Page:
Fort Smith’s city administrator addressed the public Tuesday at a Board of Directors meeting after the fact that residents’ recycling has been dumped into a landfill instead of being recycled since November came to light.

“The lack of communication with the public is solely down to my responsibility as city administrator,” City Administrator Carl Geffken said.

Geffken told the Times Record on Monday that the city had been dumping recycling in a landfill without notifying residents, which was published in the Times Record on Tuesday. When the city's contract with Smurfit KAPPA expired in September 2014, the city began taking recyclables to Green Source Recycling Center in Clarksville.

“Over time, Green Source reduced the amount of material it could take from Fort Smith, due in part to limits on the amount of material they could process according to their permit from ADEQ,” a news release states. “Mark Schlievert, Director of Sanitation since April of 2016, developed a Request For Proposals for single-stream recycling services in October 2016, due by the end of the year. By early November, Green Source closed its single-stream processing line. With no vendor accepting recyclables, the city chose to dispose of such material in the landfill until the city could secure a recycling processing contract.”

Geffken said that he did not notify residents that their recycling was no longer being recycled because he was in the process of finding another way to recycle without charging residents an additional fee for recycling, which is currently included in the cost of sanitation, and that the city has been negotiating with MARCK Industries Inc. for several months.

“By no means was it anything related to active deception or conspiracy,” Geffken said at Tuesday's meeting.

Recycling trucks have continued to pick up recycling. The Times Record reached out to Geffken and Schlievert on Tuesday to learn how much money it costs to operate the recycling trucks, how many trucks there are, how many employees operate the trucks and how much recycling has been dumped into the landfill. Geffken stated via email that they would need to compile that information.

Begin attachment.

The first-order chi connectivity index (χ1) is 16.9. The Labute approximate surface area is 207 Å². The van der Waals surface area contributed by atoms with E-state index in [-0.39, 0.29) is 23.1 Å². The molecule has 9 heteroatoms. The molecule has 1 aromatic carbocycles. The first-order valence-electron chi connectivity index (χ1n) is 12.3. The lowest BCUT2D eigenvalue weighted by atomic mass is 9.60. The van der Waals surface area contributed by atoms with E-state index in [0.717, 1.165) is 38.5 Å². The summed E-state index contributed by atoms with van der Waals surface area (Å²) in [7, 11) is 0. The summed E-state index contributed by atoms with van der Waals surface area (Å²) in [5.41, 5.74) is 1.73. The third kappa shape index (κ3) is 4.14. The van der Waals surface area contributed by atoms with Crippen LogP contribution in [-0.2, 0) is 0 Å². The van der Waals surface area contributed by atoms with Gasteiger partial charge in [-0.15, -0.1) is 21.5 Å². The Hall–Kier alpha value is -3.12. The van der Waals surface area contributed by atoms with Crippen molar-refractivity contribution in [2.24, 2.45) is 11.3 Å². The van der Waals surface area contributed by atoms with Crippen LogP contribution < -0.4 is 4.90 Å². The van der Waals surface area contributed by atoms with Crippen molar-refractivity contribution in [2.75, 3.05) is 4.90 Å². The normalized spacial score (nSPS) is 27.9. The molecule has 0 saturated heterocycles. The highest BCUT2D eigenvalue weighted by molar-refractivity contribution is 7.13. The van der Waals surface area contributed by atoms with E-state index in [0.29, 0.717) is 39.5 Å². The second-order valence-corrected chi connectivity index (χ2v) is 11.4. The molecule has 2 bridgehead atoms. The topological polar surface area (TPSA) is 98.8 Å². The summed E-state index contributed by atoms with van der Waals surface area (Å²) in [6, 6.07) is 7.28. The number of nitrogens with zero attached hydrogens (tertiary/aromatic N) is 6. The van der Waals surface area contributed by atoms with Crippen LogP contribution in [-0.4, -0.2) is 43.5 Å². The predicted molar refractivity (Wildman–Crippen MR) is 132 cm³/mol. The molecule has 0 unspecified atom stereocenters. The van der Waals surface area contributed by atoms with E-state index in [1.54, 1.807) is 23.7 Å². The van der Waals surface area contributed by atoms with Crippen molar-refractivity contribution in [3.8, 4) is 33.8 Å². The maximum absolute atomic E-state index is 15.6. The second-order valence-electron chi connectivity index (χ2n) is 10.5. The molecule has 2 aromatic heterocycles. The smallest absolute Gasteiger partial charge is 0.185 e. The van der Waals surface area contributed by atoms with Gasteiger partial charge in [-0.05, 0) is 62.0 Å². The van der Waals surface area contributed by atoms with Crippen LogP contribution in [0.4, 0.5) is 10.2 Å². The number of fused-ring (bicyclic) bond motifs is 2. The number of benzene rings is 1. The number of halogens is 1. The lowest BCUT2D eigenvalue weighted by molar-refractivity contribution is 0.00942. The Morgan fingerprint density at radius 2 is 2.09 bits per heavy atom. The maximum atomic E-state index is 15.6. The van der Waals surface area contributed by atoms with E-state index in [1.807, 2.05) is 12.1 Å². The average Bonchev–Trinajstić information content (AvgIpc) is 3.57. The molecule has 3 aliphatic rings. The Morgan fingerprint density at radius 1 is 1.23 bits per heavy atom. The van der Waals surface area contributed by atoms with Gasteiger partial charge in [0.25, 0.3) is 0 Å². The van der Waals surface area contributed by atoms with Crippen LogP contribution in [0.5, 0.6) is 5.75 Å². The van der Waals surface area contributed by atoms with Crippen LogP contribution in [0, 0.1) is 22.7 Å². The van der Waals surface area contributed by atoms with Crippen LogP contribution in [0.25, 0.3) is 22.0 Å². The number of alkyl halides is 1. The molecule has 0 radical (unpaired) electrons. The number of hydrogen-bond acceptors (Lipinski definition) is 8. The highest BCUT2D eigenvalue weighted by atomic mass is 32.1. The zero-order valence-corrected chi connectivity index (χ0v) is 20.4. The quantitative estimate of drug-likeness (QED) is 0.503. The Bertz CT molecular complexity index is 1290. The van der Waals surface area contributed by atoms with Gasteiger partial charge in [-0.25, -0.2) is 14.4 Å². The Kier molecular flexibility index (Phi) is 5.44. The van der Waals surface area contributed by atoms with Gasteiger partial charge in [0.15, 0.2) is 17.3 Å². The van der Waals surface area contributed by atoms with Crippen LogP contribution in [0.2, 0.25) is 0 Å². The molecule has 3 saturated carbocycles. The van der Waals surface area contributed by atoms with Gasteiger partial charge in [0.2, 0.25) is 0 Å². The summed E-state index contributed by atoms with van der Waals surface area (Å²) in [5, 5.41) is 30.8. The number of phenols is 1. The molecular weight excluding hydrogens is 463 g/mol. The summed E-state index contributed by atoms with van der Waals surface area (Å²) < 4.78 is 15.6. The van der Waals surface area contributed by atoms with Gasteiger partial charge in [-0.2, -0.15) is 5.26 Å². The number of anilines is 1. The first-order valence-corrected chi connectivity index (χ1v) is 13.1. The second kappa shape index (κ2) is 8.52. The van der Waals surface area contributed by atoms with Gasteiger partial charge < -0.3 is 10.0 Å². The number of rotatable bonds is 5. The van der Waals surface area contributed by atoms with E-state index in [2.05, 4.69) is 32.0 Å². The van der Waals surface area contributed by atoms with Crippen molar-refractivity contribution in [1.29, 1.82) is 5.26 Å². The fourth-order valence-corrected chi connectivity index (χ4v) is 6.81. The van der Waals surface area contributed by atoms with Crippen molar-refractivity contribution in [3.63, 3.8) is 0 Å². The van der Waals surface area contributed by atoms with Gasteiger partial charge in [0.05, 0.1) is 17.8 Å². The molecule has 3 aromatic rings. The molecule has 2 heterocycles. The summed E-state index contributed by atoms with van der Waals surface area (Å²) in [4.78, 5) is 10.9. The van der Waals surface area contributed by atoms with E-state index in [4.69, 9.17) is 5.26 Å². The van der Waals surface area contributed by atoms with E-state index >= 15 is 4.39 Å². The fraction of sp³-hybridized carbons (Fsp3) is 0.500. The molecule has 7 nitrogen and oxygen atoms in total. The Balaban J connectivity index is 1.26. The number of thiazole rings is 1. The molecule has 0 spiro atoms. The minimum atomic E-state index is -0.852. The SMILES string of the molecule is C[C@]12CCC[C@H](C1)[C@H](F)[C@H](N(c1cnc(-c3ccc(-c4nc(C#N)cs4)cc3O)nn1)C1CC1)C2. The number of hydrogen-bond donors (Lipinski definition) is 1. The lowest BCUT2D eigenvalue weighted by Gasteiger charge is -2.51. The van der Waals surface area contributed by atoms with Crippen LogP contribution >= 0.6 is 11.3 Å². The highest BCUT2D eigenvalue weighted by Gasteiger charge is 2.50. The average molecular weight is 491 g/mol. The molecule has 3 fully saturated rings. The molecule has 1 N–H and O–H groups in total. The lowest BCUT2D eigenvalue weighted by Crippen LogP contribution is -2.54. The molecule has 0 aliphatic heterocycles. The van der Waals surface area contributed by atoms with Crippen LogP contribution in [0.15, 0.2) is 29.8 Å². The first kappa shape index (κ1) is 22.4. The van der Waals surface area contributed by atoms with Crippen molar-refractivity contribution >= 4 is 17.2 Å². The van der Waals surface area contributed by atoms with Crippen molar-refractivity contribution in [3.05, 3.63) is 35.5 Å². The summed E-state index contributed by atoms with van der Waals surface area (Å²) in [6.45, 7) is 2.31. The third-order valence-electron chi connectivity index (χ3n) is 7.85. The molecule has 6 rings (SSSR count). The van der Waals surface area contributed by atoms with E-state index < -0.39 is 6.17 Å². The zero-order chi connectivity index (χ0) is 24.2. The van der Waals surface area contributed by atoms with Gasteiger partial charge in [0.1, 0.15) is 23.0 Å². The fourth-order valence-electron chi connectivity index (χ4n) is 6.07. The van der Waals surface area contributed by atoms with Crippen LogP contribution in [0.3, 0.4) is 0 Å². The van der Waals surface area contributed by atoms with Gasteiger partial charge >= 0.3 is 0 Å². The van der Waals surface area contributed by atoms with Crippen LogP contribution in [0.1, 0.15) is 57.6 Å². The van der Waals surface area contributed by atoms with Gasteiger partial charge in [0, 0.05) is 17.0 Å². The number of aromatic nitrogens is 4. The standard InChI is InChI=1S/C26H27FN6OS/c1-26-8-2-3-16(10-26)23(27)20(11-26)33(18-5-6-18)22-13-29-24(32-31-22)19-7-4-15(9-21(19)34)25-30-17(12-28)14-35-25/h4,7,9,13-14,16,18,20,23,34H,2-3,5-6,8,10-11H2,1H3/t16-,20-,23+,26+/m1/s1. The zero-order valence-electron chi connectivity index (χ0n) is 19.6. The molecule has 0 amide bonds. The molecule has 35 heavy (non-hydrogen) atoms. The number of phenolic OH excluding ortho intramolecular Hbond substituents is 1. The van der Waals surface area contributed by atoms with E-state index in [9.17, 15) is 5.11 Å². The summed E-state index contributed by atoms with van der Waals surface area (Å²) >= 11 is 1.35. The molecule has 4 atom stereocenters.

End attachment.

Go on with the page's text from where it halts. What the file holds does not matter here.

At the meeting, Geffken said 1,478 tons of recycling had been dumped in the landfill.

At-large Director Tracy Pennartz asked Geffken whether the recyclable material could be placed in a separate area of the landfill until city officials find a place to take it to be recycled. Geffken said they would look into that option.

Three Fort Smith residents addressed Geffken, Mayor Sandy Sanders and the Board of Directors at a town hall meeting after the regular board meeting.

“I was saddened and really puzzled by the fact that I had to find out about this on Facebook, and had I not taken the initiative myself to take time out of my day to call the director, I would not have know about it,” said Lacey Jennen, who is also a Fort Smith Parks and Recreation commissioner.

Jennen said she saw a Facebook post that stated recycling was going to a landfill instead of to a recycling center and then confirmed that that was true with the sanitation director. She said her family of five avidly recycle, and that she was shocked and upset to learn that despite their efforts to recycle, the items were being dumped with the regular trash without her knowledge.

“Besides that, I was really upset that we didn’t know about it,” she said. “Transparency and information go a long way, and I think that my reaction would have been a little bit different had we received a notification explaining unforeseen circumstances.”

Geffken told Jennen that that was totally understandable and that the city should have sent out a notification.

“I have never been so disappointed in my local government than I am today,” Robbie Wilson said.

Wilson asked how having recycling trucks still picking up recycling was not considered deceptive.

“By not making it public and then carrying on as if there was nothing wrong at all is just, frankly, unacceptable,” he said.

Geffken reiterated that although he should have notified residents, city officials were working on finding a way to recycle the materials.

“There was no intent at all to hide the truth,” Sanders added. “It was just a lack of letting people know.”